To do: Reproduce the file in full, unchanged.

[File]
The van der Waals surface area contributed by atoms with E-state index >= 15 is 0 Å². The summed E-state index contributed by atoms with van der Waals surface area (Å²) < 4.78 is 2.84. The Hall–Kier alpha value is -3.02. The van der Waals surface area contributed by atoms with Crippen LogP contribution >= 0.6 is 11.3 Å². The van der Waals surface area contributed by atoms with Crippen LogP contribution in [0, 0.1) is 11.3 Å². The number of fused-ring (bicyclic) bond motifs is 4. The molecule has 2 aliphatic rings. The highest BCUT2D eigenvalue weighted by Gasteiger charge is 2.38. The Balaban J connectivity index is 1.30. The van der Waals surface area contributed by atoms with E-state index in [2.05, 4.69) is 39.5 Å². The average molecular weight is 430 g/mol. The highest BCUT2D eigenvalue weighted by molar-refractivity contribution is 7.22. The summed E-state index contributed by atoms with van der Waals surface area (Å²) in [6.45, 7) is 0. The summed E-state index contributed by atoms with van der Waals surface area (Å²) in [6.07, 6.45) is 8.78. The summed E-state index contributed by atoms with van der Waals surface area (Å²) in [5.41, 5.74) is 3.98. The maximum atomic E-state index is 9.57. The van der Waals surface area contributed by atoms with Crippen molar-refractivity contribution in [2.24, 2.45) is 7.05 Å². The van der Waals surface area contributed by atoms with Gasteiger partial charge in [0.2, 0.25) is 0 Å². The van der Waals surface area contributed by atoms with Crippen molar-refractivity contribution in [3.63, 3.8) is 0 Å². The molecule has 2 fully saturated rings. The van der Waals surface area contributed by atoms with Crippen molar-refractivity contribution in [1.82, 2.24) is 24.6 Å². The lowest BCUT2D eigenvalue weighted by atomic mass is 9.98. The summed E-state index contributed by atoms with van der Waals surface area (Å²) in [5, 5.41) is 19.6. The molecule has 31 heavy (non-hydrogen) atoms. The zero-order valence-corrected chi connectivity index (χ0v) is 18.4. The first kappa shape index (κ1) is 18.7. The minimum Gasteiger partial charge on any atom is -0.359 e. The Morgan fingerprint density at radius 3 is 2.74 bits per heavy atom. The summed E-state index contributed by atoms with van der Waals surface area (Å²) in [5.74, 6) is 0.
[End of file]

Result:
The van der Waals surface area contributed by atoms with E-state index >= 15 is 0 Å². The summed E-state index contributed by atoms with van der Waals surface area (Å²) < 4.78 is 2.84. The Hall–Kier alpha value is -3.02. The van der Waals surface area contributed by atoms with Crippen LogP contribution >= 0.6 is 11.3 Å². The van der Waals surface area contributed by atoms with Crippen LogP contribution in [0, 0.1) is 11.3 Å². The number of fused-ring (bicyclic) bond motifs is 4. The molecule has 2 aliphatic rings. The highest BCUT2D eigenvalue weighted by Gasteiger charge is 2.38. The Balaban J connectivity index is 1.30. The van der Waals surface area contributed by atoms with E-state index in [2.05, 4.69) is 39.5 Å². The average molecular weight is 430 g/mol. The highest BCUT2D eigenvalue weighted by molar-refractivity contribution is 7.22. The summed E-state index contributed by atoms with van der Waals surface area (Å²) in [6.45, 7) is 0. The summed E-state index contributed by atoms with van der Waals surface area (Å²) in [6.07, 6.45) is 8.78. The summed E-state index contributed by atoms with van der Waals surface area (Å²) in [5.41, 5.74) is 3.98. The maximum atomic E-state index is 9.57. The van der Waals surface area contributed by atoms with Crippen molar-refractivity contribution in [2.24, 2.45) is 7.05 Å². The van der Waals surface area contributed by atoms with Gasteiger partial charge in [0.2, 0.25) is 0 Å². The van der Waals surface area contributed by atoms with Crippen molar-refractivity contribution in [3.63, 3.8) is 0 Å². The molecule has 2 fully saturated rings. The van der Waals surface area contributed by atoms with Crippen molar-refractivity contribution in [1.82, 2.24) is 24.6 Å². The lowest BCUT2D eigenvalue weighted by atomic mass is 9.98. The summed E-state index contributed by atoms with van der Waals surface area (Å²) in [5, 5.41) is 19.6. The molecule has 31 heavy (non-hydrogen) atoms. The zero-order valence-corrected chi connectivity index (χ0v) is 18.4. The first kappa shape index (κ1) is 18.7. The minimum Gasteiger partial charge on any atom is -0.359 e. The Morgan fingerprint density at radius 3 is 2.74 bits per heavy atom. The summed E-state index contributed by atoms with van der Waals surface area (Å²) in [5.74, 6) is 0.